What are developers up to today?
Each year since 2011, Stack Overflow has asked developers about their favorite technologies, coding habits, and work preferences, as well as how they learn, share, and level up. This year represents the largest group of respondents in our history: 64,000 developers took our annual survey in January.
As the world’s largest and most trusted community of software developers, we run this survey and share these results to improve developers’ lives: We want to empower developers by providing them with rich information about themselves, their industry, and their peers. And we want to use this information to educate employers about who developers are and what they need.
We learn something new every time we run our survey.
Read more from the source: Stack Overflow
You asked what the future will hold? Here is a key component of future web apps.
What is GraphQL, and why should you use it? Michael Paris looks at this extremely powerful successor to REST for building efficient data-driven applications
Read more from the source: SitePoint
A deep and insightful dive into the design of a complex app like Apple Music
Jason Yuan writes:
Earlier this year I applied and interviewed for a graphic design internship at Apple Music (an opportunity of a lifetime), and was turned down with a very kind letter stating that although they liked my work, they wanted to see more growth and training.
At first, I was frustrated — Northwestern University doesn’t offer any sort of undergraduate graphic design program, so whatever growth they were looking for would have to be self taught…
…but as soon as I came to this realization, I became inspired to embark on what became a a three-month long journey to the holy grail — the iOS app that Apple Music deserves.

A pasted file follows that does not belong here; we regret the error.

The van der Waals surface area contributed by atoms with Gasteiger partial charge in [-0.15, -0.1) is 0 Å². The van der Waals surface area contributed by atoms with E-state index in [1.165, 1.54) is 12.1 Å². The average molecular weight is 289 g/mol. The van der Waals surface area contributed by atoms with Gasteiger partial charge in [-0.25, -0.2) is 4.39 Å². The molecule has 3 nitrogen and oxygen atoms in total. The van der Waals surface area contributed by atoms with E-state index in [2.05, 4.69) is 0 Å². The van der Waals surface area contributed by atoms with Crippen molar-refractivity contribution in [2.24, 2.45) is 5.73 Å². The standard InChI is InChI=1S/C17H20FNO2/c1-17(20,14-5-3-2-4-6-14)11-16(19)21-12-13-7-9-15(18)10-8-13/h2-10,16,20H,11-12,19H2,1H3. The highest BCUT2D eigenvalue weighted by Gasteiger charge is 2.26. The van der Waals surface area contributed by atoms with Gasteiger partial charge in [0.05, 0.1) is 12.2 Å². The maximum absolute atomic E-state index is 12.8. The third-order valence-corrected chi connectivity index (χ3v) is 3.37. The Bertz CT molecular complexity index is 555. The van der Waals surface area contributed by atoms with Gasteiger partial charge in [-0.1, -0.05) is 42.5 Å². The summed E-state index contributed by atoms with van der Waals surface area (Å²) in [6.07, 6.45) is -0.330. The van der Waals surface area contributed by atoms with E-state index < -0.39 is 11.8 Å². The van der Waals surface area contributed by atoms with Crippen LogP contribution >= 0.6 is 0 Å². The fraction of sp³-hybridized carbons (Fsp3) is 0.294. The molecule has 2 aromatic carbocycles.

Read more from the source: Medium
Chris Coyier writes:
Cool, right? But still, how actually useful is that? What are the major use cases? I think we’re still seeing those shake out.
Read more from the source: CSS-Tricks
Amazing analysis of what developers REALLY want to work on
For me, the weekends are mostly about spending time with my family, reading for leisure, and working on the open-source projects I am involved in. These weekend projects overlap with the work that I do in my day job here at Stack Overflow, but are not exactly the same. Many developers tinker with side projects for learning or career development (or just for fun!) and at Stack Overflow, we support all types of technologies, from professional to hobbyist. Whenever people are working, we’re available to answer their questions. But what languages tend to be asked about on weekends, as opposed to weekdays?
Read more from the source: Stack Overflow Blog
On the Slack Engineering Blog, Felix Rieseberg writes:
In practice, switching the analysis and the compiler on without changing code means that TypeScript will immediately attempt to understand your code. It uses built-in types and type definitions available for third party dependencies to analyze the code’s flow, pointing out subtle errors that went previously unnoticed. Wherever TypeScript cannot understand your code, it will assume a special type called “any” and simply move on.
Read more from the source: Several People Are Coding